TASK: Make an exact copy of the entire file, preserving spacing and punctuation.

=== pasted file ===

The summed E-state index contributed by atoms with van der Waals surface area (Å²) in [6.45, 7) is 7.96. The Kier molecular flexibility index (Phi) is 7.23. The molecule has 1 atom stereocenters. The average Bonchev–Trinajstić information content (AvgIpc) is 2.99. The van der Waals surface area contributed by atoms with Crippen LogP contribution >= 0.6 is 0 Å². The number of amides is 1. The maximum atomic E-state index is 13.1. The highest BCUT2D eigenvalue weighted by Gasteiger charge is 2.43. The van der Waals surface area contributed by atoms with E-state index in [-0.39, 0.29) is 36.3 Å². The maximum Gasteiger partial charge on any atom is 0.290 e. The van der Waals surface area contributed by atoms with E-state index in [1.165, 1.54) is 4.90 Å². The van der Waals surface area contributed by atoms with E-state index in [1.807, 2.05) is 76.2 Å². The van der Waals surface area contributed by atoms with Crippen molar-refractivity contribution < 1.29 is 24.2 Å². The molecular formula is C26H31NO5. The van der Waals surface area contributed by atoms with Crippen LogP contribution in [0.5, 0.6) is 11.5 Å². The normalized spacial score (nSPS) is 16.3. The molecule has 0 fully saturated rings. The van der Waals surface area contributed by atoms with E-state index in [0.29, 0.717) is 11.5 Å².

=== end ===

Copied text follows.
The summed E-state index contributed by atoms with van der Waals surface area (Å²) in [6.45, 7) is 7.96. The Kier molecular flexibility index (Phi) is 7.23. The molecule has 1 atom stereocenters. The average Bonchev–Trinajstić information content (AvgIpc) is 2.99. The van der Waals surface area contributed by atoms with Crippen LogP contribution >= 0.6 is 0 Å². The number of amides is 1. The maximum atomic E-state index is 13.1. The highest BCUT2D eigenvalue weighted by Gasteiger charge is 2.43. The van der Waals surface area contributed by atoms with E-state index in [-0.39, 0.29) is 36.3 Å². The maximum Gasteiger partial charge on any atom is 0.290 e. The van der Waals surface area contributed by atoms with E-state index in [1.165, 1.54) is 4.90 Å². The van der Waals surface area contributed by atoms with E-state index in [1.807, 2.05) is 76.2 Å². The van der Waals surface area contributed by atoms with Crippen molar-refractivity contribution < 1.29 is 24.2 Å². The molecular formula is C26H31NO5. The van der Waals surface area contributed by atoms with Crippen LogP contribution in [0.5, 0.6) is 11.5 Å². The normalized spacial score (nSPS) is 16.3. The molecule has 0 fully saturated rings. The van der Waals surface area contributed by atoms with E-state index in [0.29, 0.717) is 11.5 Å².